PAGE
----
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dc.contributor.authorPiper, Jeffrey
dc.date.accessioned2020-04-14T15:28:04Z
dc.date.available2020-04-14T15:28:04Z
dc.identifier.urihttp://hdl.handle.net/10222/78505
dc.description.abstractIs architecture a bridge? The position taken in this thesis operates on the premise that architecture is not only a bridge but a construct of infinite bridges, real and imagined, the degree to which determines architecture's ability to "move us." This position is presented through an expanding notion of the bridge not only as mere object on the landscape but as an immense subjective mode of thought tracing continuities through various fields of human knowledge. Informed by research and supplementing this argument are preliminary interpretation and translation studies of various subjects and objects followed by precedent studies in architecture. All of these studies lead up to a design response for a site in Montijo, Portugal. The place and culture of Montijo provide the subjective and objective foundations for this thesis.en_US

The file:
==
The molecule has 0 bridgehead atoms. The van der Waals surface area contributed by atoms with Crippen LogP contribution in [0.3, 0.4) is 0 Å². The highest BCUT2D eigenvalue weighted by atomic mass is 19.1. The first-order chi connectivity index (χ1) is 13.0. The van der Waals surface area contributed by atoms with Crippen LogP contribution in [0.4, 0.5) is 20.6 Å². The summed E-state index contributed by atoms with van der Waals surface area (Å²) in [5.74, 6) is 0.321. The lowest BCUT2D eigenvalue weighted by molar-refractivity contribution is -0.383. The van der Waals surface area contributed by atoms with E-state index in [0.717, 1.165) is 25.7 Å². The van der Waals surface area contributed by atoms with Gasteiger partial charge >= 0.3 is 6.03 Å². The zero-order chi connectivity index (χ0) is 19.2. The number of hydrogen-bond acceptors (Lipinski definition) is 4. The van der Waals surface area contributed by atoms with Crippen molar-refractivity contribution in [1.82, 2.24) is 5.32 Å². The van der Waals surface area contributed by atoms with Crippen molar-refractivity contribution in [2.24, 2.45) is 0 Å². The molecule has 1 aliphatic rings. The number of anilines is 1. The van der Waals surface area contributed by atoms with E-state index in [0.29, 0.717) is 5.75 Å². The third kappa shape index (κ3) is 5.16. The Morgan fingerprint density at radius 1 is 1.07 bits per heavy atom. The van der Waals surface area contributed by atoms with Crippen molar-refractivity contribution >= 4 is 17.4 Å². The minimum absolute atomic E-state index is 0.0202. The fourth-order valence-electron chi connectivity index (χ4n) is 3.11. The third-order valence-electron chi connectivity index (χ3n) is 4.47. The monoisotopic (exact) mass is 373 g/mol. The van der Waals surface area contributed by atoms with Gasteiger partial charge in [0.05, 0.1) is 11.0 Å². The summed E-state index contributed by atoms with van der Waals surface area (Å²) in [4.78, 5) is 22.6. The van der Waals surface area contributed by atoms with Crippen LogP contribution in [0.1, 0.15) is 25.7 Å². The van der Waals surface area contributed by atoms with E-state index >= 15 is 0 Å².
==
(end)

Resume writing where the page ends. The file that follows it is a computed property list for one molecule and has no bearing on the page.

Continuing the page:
dc.language.isoenen_US
dc.subjectArchitectural Phenomenologyen_US
dc.subjectCultureen_US
dc.subjectPlaceen_US
dc.subjectHistoryen_US
dc.subjectArtefactsen_US
dc.titleBridging Worlds: Visible and Invisible Continuities in Architectureen_US
dc.date.defence2019-07-03
dc.contributor.departmentSchool of Architectureen_US
dc.contributor.degreeMaster of Architectureen_US
dc.contributor.external-examinerBrian Carteren_US
dc.contributor.graduate-coordinatorSteve Parcellen_US
dc.contributor.thesis-readerSteve Parcellen_US
dc.contributor.thesis-supervisorTed Cavanaghen_US
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